93. using stock imagery as part of your design is acceptable. using stock imagery as your design is not
94. it’s good practice to have someone else look at your work before showing it to your client
95. some clients will like your work, others won’t. that’s the nature of the design business
96. farm out mundane work and concentrate on the fun projects
97. it’s ok to show off the work you’re proud of
98. sometimes you have to let the client go
99. be a good listener
100. never stop creating

There you have it, 100 Wise Words To Designers Everywhere. I know this episode was very different, but I hope you enjoyed my departure from what I normally put out. Let me know by leaving a comment below.

Jan 20, 2020

Do you do retention marketing?

You already know that for any business to grow, people have to know about it. After all, if someone doesn’t know a business exists, there’s very little chance they’ll interact with it, let alone purchase from it. And the process for letting people know about a business is called Marketing.

When it comes to marketing, there are hundreds and hundreds of strategies you can choose for promoting a business. But, when narrowed down to its two fundamental principals, There are only two forms of marketing.

  • Growth marketing, which is all about attracting new customers.
  • Retention Marketing, which is all about retaining existing customers.

Today we're looking at that second one, retention marketing.

As a designer, people must know about your design business before there’s any chance they’ll hire you. Don't you agree? That's why companies put so much effort into growth marketing. They want to attract new clients. However, while most businesses are marketing to attracting new clients, only 16% of them make any effort at marketing to their existing clients. They ignore the people who are already familiar with their services.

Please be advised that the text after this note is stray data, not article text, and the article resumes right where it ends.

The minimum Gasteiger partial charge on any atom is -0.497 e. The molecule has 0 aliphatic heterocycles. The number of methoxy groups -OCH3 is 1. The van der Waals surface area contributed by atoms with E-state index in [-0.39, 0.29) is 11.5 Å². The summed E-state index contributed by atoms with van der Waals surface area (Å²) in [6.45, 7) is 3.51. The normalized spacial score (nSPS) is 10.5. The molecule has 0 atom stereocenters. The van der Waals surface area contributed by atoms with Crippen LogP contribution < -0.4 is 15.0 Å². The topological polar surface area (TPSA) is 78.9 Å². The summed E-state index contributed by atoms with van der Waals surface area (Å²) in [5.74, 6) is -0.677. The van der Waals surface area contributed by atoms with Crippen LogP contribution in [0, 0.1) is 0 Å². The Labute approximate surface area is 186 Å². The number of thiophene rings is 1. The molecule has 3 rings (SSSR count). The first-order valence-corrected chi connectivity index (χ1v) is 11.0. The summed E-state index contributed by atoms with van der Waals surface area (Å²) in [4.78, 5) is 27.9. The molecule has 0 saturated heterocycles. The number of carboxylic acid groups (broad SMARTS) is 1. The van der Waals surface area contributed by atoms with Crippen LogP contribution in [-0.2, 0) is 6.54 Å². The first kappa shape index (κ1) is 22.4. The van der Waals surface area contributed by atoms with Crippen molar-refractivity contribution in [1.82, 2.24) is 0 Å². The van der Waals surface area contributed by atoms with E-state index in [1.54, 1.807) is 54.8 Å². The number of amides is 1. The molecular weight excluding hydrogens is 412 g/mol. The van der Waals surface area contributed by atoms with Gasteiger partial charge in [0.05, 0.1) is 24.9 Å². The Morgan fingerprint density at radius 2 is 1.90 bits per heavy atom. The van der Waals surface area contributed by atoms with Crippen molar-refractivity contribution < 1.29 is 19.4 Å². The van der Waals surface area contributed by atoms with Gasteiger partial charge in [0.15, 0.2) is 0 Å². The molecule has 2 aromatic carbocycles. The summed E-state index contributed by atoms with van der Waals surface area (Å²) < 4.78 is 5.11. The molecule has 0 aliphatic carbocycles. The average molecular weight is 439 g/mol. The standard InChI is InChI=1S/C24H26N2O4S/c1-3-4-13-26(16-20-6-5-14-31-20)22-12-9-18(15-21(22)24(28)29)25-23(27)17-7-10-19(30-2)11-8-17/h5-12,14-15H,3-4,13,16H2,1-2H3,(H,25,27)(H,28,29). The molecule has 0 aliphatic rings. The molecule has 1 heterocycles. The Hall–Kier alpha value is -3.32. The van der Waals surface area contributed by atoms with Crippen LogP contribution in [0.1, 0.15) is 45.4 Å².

A study published in the Harvard Business Reviewstates that acquiring a new client requires a minimum of five times more effort than retaining an existing one. And research done by Bain & Company says that if you can increase the number of returning clients by 5%, your profits will go up by at least 25%.

Therefore, marketing to your existing clients is a valuable strategy when it comes to growing your design business. Your current client base is a priceless treasure trove of future opportunities.

That’s why you need to focus effort on retention marketing, meaning marketing to your existing clients for them to bring new projects to you.

You may be thinking

"my clients already know what I do. They were happy with the last project I did for them. The next time they need my design services, they'll know how to get a hold of me."

Don’t be so sure of that.

Clients who "spread the wealth."

I've designed dozens of things for a local jewellery store over the past fifteen years. They keep telling me how much they love my work. And yet, in all that time, only once did they contacted me to initiate the project.

Almost every project I’ve designed for this client was initiated by me when I contacted the client to see how things were going. During those conversations, the owner would sometimes ask me if I was interested in working on a design project for him.

I guarantee you, if I had not initiated those conversations, I wouldn’t have gotten those projects. I know this because every time I go into his store, I see things that I didn’t design for him. And everything I inquire about was created by a different local designer.

You see, this particular client likes to spread the wealth amongst local designers. He wants to make everyone happy, so he gives his next design project to the next designer he sees.

That’s why part of my retention marketing strategy when it comes to this client is making sure I reach out to him regularly.

You snooze, you lose.

Taking “the client will contact me when they need my help” approach could hurt you.

I lost a long-standing website client last year. This client was in bad need of a website refresh, and he knew it, but he didn't have the money in his budget. I understood and asked him to contact me when he was ready to proceed.